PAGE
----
We’re going to teach you the best exercises for building up badass abs, but keep in mind that we need to get your hips positioned properly in order to get your ab muscles firing properly. With proper posture, literally everything you do in and out of the gym will be training your abs. Your abs won’t be hanging loose as you stroll around town, your gut won’t be jutting out even though you’re at 9% body fat, and eating a big meal won’t make you look quite as pregnant.
If you want to see what this looks like in real life, check this out:
This should also help fix the “lazy stomach” that some guys get when they aren’t intentionally flexing their ab muscles. Some degree of this is okay, but it’s best if your abs have the strength, positioning and endurance to always have a little bit of tension in them.
Here are two pictures that b2B member Jeremy took just seconds apart. On the left side, even with a very low body fat percentage, his ab positioning is preventing him from having abs. When your stomach is stretched like that it prevents the abdominal muscles from contracting properly, preventing them from naturally holding a little tension.
Fortunately, stronger ab muscles are better at holding your hips and ribs together. This means that building up bigger abs will improve your posture, and improving your posture will help you build up bigger abs. These goals work additively with one another. By focusing on both simultaneously you’ll get the quickest (and best) results.
There are a few exercises that are particularly effective at getting your hips into a proper position and building up bigger, stronger abs. Here are six different lifts that will bulk up your abs in different ways, improve your posture, and build bonus muscles everywhere else on your body.
Here’s Marco with the how-to.
The plank. This will show you what proper pelvic positioning looks like and teach your core how to become comfortable maintaining that position under a light load.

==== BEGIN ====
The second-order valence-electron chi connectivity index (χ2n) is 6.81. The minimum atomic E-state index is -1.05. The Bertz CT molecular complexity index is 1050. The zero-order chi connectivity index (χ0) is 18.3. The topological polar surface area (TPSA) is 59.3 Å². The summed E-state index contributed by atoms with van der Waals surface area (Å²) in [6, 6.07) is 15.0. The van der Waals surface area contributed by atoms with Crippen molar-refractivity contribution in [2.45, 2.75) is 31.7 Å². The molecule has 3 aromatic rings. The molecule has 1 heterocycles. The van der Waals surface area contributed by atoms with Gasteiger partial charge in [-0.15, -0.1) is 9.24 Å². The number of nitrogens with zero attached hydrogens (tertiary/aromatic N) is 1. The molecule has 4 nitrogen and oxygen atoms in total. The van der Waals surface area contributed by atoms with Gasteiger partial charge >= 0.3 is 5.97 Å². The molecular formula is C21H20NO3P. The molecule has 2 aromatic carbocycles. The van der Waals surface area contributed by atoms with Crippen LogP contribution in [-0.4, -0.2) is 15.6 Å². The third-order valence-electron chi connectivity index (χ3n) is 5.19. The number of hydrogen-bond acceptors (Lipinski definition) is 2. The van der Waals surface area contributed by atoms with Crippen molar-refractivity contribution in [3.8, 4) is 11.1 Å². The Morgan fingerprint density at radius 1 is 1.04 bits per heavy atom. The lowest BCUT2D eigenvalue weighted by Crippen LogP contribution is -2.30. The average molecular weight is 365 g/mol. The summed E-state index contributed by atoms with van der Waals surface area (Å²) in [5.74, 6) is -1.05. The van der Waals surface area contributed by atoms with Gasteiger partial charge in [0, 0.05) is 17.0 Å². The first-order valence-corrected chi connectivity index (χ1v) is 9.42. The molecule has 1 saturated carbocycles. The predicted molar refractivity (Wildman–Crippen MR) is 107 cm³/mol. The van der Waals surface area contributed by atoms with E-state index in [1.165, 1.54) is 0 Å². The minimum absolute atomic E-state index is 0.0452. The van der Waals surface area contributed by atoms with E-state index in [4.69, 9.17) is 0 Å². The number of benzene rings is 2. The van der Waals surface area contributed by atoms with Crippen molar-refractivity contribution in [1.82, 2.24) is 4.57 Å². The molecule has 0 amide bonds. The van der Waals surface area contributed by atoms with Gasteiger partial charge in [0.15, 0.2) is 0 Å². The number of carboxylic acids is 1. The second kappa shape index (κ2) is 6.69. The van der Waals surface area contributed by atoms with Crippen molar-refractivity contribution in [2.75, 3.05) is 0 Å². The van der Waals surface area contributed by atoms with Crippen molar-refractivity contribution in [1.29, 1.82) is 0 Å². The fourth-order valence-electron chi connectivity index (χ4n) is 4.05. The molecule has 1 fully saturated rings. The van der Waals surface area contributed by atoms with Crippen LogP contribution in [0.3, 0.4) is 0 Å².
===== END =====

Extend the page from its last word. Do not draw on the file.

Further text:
The farmer carry. In this exercise we’re teaching you how to maintain that plank position while walking around with heavy things. Great for the obliques, great for developing a core that will look good even when you aren’t thinking about it.
Sit-Ups. Crunches involve repeatedly bending your spine under load. While there is little direct evidence that they are bad for you, the most respected spinal health expert in the world, Dr. Stuart McGill, advises against them. Instead, he recommends variations where the spine remains in a more neutral position. These spine-conscious variations will also ingrain better lifting habits, as you’ll learn how to keep your abs on lockdown during compound lifts. Here’s an ab isolation exercise that’s safe, healthy and effective:
Dumbbell Pullovers. In this exercise you’re moving in the shoulder joint while your abs fight to keep your ribs down. The bigger and stronger your back and chest get, the bigger and stronger your abs will become.
Goblet Squat. In this exercise you’re moving in the hips while your entire core is lit up. The bigger and stronger your entire body becomes, the bigger and stronger your core will become.
Reverse Crunches. This is the ultimate lower ab exercise, and it’s actually pretty great at teaching your abs to pull your hips up into a nice, strong position. Great all-around ab exercise.
Once you become good at these exercises pretty much everything you do will help you build incredible abs. At this point your abs will probably be looking good enough that you get bored of training your abs and switch your priorities to something else—getting a stronger bench press or deadlift, or maybe building yourself some beastlier biceps and pecs.
…But if you still feel like your abs are too tiny, this is a great time to introduce more difficult variations. There are many, many great compound and isolation lifts for your abs: dead bugs, front squats, weighted chin-ups, weighted push-ups, ab-wheel rollouts, hanging leg raises, Pallof presses, and many more.
When it comes to your abs, always remember the three things you need:
- Big enough abs, so that your belly is shaped by many little bellies
- A lean enough stomach, so that you can see your abs through the flabs
- Proper posture, so that your abs will activate and flex naturally
Also remember that you don’t need abs. You’re perfectly healthy at 18% body fat and perfectly attractive to women at 15% body fat. Abs are a bonus. No need to stress out if you lose sight of your lower abs when bulking, or if you’re a skinny-fat guy and want to focus on building up muscle before you worry about your stomach. Hell, once you’re muscular enough you may realize that you don’t even care about abs at all.
And as always, if you want more help building muscle, more help cutting fat, and more help getting rad abs… that’s what the Bony to Beastly Program is for. The main eBook covers absolutely everything you need to know about muscle-building training and nutrition, it comes with over 5 months of workout programming, tons of recipes to make eating enough easier, videos teaching all of the lifts (like the ones in this article), a yearlong membership in the community, and coaching from us along the way.